How to Garden with Cats without going Bats

B-but-but, Mom... why can't I eat the pepper plant?

B-but-but, Mom… why can’t I eat the pepper plant?

A few weeks ago I almost gave up gardening entirely, for no particular reason.

Well, ok. A small fuzzy reason, who’s really only doing what is natural for small fuzzy not-quite-two-year-old cats: Getting Into Stuff and Wrecking Stuff.

Meet Wingnut (officially Annie “Godzilla” Wingnut). She’s our gardening helper, alarm clock, licker of butter dishes, collider with large fragile objects, toddler in a feline body, torturer of moths, herder of spiders, and aerial artist in training.

Welcome to the Gardening with Young Cats Rodeo

Though this is not our first time at the cat rodeo, it has been almost 20 years since we had a very young cat in the household – long before I started to learn to garden.  I have to remind myself that there are plenty of highly dangerous plants that I must avoid, store, ditch, destroy or jettison before Wingnut gets it into her very active mind to eat one for lunch.

Step 1 – Stow the fragile and the breakable safely away

If you’ve raised toddlers, you know exactly what I’m talking about when I say “Nothing Is Safe.” Same goes for young cats.

There are steps you can take that will make you feel that something is safe. You are wrong – and it is the small child’s or young cat’s job to prove you are incorrect.

Safe is an illusion. For something to be completely safe, it must be in a different house, distant city, another planet, or parallel dimension.

Step 2 – Always put questionable plants out of reach

I usually stow any questionable plants on top of very tall bookshelves that I can barely reach. Not on top of the refrigerator. Wingnut can get up there without breaking a sweat.

I don’t bother with ‘boundary’ sprays like Kitty No. The ones I’ve tried smelled worse than rotting garbage — and the cats didn’t seem to pay any attention to them.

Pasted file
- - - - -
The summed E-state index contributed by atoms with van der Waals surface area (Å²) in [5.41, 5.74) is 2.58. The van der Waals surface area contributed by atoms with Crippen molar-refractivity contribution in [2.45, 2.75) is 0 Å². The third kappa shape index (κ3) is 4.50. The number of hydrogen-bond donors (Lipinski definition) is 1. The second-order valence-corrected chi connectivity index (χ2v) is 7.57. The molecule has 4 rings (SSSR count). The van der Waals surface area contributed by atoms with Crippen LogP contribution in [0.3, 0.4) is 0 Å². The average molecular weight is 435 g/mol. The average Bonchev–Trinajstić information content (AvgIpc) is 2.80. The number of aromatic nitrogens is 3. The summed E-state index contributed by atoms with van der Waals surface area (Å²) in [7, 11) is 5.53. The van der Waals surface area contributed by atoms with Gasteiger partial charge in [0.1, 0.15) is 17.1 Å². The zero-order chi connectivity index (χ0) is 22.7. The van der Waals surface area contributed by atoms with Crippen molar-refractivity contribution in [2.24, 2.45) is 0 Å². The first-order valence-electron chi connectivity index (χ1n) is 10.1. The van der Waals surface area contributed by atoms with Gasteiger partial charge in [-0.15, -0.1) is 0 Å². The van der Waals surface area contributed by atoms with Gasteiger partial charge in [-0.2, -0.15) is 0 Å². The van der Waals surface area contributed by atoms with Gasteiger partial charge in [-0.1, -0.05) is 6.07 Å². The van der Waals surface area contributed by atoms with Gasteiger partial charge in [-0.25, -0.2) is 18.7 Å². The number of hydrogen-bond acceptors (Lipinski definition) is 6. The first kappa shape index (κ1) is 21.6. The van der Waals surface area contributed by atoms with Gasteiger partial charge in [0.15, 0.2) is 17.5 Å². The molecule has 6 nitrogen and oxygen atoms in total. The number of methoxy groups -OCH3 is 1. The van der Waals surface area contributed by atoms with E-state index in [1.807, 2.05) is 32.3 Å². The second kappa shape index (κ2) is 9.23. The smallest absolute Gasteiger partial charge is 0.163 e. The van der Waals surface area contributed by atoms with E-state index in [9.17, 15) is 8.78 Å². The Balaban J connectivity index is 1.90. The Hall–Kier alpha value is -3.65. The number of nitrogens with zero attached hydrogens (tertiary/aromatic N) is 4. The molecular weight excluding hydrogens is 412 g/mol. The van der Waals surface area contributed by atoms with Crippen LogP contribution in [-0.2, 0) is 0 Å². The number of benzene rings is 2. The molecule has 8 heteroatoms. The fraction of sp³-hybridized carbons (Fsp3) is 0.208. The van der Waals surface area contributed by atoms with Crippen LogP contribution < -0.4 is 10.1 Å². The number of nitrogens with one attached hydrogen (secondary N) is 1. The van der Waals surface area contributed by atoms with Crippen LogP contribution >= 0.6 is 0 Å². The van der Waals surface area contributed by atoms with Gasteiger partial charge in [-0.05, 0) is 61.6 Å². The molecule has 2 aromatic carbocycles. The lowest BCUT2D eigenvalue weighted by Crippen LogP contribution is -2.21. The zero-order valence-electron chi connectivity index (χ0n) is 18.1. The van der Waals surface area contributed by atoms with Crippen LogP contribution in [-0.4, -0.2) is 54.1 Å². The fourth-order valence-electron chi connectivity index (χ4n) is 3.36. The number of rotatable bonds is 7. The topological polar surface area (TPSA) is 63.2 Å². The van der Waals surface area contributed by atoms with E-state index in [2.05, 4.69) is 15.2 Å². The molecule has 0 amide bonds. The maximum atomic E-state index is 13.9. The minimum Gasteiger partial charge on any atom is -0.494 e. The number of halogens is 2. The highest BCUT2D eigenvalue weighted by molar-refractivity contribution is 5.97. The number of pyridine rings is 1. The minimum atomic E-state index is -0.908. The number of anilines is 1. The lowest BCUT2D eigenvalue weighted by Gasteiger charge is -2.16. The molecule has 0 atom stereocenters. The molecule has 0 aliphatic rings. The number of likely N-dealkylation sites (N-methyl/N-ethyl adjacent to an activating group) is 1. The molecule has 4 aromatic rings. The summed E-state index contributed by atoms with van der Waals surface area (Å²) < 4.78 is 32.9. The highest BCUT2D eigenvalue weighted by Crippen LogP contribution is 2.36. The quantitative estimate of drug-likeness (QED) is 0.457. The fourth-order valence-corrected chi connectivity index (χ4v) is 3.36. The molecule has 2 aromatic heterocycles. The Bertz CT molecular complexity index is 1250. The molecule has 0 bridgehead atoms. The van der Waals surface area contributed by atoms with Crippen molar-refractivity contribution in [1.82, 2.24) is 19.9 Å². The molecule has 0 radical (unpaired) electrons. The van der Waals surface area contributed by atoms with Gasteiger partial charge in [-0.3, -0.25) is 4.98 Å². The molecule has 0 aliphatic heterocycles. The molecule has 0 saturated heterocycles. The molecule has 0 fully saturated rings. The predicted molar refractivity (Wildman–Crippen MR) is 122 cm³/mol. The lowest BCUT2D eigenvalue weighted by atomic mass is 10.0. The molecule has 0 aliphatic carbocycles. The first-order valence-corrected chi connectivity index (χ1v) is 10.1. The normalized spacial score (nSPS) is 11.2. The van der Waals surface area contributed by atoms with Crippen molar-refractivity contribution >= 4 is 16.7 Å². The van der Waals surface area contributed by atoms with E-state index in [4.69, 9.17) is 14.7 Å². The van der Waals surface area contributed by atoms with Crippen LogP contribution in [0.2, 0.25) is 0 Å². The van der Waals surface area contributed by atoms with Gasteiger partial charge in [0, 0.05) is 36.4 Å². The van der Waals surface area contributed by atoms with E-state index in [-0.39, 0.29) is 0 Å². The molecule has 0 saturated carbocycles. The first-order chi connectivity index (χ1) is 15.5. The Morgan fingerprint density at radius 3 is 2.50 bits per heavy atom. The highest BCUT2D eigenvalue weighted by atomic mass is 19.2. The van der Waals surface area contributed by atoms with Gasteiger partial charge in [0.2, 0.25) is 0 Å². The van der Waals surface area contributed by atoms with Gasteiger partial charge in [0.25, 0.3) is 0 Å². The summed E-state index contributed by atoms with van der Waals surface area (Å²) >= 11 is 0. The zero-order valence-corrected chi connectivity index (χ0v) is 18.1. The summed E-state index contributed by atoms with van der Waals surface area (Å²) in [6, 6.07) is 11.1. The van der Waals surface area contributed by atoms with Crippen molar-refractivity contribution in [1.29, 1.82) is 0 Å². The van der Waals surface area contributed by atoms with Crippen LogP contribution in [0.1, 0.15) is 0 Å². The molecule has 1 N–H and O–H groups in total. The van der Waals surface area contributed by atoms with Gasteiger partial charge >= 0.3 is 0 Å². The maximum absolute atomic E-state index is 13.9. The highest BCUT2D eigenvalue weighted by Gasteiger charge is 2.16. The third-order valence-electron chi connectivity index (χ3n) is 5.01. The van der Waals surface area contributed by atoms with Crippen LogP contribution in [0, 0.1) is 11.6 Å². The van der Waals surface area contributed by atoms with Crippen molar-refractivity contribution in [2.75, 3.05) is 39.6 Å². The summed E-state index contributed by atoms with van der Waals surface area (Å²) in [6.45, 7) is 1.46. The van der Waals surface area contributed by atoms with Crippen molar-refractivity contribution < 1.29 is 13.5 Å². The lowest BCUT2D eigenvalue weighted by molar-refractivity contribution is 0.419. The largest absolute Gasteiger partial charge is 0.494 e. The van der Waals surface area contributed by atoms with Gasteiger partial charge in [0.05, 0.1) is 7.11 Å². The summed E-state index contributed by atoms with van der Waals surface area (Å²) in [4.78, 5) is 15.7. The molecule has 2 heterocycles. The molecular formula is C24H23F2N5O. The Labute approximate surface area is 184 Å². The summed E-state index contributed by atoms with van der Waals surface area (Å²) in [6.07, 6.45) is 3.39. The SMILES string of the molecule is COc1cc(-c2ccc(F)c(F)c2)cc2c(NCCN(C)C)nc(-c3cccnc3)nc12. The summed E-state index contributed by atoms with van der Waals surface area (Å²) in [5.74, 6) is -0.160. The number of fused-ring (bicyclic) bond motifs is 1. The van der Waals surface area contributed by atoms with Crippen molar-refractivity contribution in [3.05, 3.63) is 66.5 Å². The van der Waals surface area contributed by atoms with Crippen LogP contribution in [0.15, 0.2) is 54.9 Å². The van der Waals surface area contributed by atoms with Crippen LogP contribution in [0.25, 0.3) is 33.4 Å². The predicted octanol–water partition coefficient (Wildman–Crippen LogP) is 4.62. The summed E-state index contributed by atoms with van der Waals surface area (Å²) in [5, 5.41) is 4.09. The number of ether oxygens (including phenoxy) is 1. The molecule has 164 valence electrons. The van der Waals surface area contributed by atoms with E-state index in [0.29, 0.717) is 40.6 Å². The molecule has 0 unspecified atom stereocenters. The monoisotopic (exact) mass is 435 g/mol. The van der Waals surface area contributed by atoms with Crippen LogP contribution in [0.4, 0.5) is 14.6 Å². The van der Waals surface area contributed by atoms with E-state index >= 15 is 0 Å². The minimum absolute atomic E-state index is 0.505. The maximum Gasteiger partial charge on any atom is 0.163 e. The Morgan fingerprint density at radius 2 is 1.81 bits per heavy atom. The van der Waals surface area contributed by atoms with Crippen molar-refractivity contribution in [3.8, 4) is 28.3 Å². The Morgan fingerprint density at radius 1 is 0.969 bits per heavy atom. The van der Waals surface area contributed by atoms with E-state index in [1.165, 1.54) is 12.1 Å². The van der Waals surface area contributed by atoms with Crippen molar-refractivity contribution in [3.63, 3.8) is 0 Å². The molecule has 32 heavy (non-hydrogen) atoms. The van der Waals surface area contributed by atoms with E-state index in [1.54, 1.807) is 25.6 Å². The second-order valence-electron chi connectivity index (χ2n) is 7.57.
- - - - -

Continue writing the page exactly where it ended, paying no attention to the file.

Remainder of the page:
Step 3 – Research plants before acquiring, keeping, or starting from seed

Here are some good resources for finding out what’s a safe plant and what’s not:

This applies even to lovely Mother’s Day tulip bouquets, housewarming chrysanthemums, and Peruvian lilies for the foyer. Gift status doesn’t make them any less deadly.

Gardening with young cats requires research, common sense and the patience of two saints.

Since Garden Lass is not a cat blog like Grumpy Cat, LOL Cats or the 75% of Facebook that isn’t political diatribe or Maxine cartoons, I won’t cave to the temptation to share more than a handful of proud-grandma photos. (I’ve got dozens. Nay, hundreds.)

2014-06-30 06.17.49Ok, here’s one last photo from this morning, just because she’s so durned cute – and because I’m not really going to give up gardening just because we have a feline toddler in the house.

To your garden success!
Casey – the Garden Lass

 

Sprout, Dang It! When Seeds Forget to Read Instructions

There will be times you’ll wish that seeds would just get on with it and sprout, dang it!

Sprout, dang it!

Sprout, dang it!

You’ll start to crave the sight of green, the delicate hesitant shoots of a seedling peeping out of a peat pot’s soil.

You’ll begin swearing at the fine print on seed packets. “But the package says ‘Seeds will germinate in 1 to 3 weeks’ – it’s been TWENTY-TWO DAYS!”

You’ll be tempted to call up the seed company and point out the misleading “Guaranteed to Grow” stamp on the back: “But you PROMISED!!”

Best Lesson: Nobody told the seeds when to sprout

99% of the time, the expectations that need to be adjusted are our own, not those of the seed.

Seeds are very poor readers. Sure, the package says one to three weeks. But the seed is on the INSIDE of the package, where no instructions are printed.

Seeds don’t sprout overnight (in most cases). If the package says one to three weeks, don’t fret when nothing happens in one to three days.

Seeds don’t sprout just anywhere (in most cases). Does that particular seed crave 99% humidity and deep shade? Do you live in a suburb of Las Vegas? Maybe it’s safer to gamble on something else sprouting, like sagebrush or salt cedar.